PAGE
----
Discrete event simulation

A member of a core group of government process modelling engineers was assigned to the problem. This group works as consulting engineers to military and civilian defence organizations with the mission of looking for cost improvements in Redstone Arsenal's operations. While the team has used discrete event simulation for in a variety of manufacturing applications, this was the first time they had applied it in a business process re-engineering project. Simulation adds an important dimension to process analysis by factoring in the dynamics of time-based material flow, which cannot be represented in a spreadsheet. Properly validated, simulation models reflect existing systems within a 5% tolerance range.

We chose WITNESS, a program the Army has used for manufacturing simulation over the past eight years. WITNESS has demonstrated the ability to accurately simulate a wide range of processes in a remarkably short period of time.

Gathering data

The first step in analysing the compliance process was to talk to people to find out how long each portion of the process took. These steps varied depending on the size of the order and the complexity of the parts involved. We developed a probability distribution that approximated the relative weighting of different types of orders. This information was used to model the process in WITNESS. The ability to have time distributions instead of a single duration is a major advantage over spreadsheet models; the model more closely matches real-world conditions.

The results of the simulation gave us unique insights into the process. We first checked the model results against actual results and found a close correlation. Then we looked at the exact proportions of time involved in each step of the process. This helped us focus on improving those steps that would have the most impact. The simulation showed two primary bottlenecks in the existing process. The first was the time spent going through the TDPL to identify hazardous substances for further examination. The second came after the substance was identified and drawings were ordered. Searching through the drawings to find all instances of the hazardous substance was another onerous process.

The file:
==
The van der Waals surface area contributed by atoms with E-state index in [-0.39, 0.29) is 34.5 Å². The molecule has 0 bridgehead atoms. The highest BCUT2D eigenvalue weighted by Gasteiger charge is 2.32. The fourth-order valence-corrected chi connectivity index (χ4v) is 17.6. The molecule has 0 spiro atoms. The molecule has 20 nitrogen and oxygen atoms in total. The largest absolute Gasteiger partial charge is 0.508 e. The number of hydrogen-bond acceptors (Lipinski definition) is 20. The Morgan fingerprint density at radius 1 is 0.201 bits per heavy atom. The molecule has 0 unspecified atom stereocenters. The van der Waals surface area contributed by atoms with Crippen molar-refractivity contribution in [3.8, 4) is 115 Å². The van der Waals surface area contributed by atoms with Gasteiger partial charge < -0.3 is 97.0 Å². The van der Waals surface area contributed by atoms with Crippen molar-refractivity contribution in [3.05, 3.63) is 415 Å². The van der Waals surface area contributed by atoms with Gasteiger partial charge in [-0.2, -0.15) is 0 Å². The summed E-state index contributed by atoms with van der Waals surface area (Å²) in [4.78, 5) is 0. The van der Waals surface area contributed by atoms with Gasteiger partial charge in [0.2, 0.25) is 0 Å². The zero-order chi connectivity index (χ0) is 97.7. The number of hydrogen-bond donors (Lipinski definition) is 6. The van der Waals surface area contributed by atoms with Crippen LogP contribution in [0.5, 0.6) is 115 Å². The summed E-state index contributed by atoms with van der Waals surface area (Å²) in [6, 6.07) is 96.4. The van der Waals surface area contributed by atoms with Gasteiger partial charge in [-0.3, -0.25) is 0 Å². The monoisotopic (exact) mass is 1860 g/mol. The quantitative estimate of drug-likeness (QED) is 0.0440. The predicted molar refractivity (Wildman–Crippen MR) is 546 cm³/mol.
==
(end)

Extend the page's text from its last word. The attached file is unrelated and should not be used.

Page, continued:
Automating processes

We focused on automating these two processes. We conceived of an interface between the separate purchasing and hazardous substance databases. We had earlier developed a Visual Basic macro that searched a Microsoft Word document for all instances of words appearing in database. We identified this macro as a key enabling technology that would make it possible to automate the initial review of the TDPL listings. Automating the process of locating the substances within the drawings was a bit more complicated. The drawings exist as raster files. We developed a process in which the files are converted to text files using optical character recognition so that they can be searched by the same method used to scan the TDPL listing.

The software enabled us to alter various process parameters and see the results on cycle time and manpower requirements. This provided a powerful method of determining the sensitivity of the process to various types of changes. The final process was so much more efficient than the starting point that only two people were required to meet all environmental requirements, 75% less than the initial process. Another key advantage of the new process is that it greatly simplifies the reviewer's task. Instead of the eight tasks required by the old process, the new one involves only three: 1) perform a quick manual “sanity check” of the hazardous materials detected in the TDPL listings 2) check the physical size of parts to determine material requirements and 3) update the database to reflect the new requirements. The reduction in the number of tasks and the elimination of mind-numbing routine tasks is expected to reduce the error rate of the process substantially.


Management quickly made the decision to implement the new process. A total of $300,000 will be required to develop the software interfaces and perform OCR on the existing drawings. This expenditure will be recovered in just a single year of operating the new process. The success of WITNESS convinced management to commission a study of all of the organisation's business processes. Plans are being finalised to use WITNESS with a workflow system to provide real-time visualisation and control of the business process so that adjustments can be quickly evaluated and implemented in response to a changing work environment.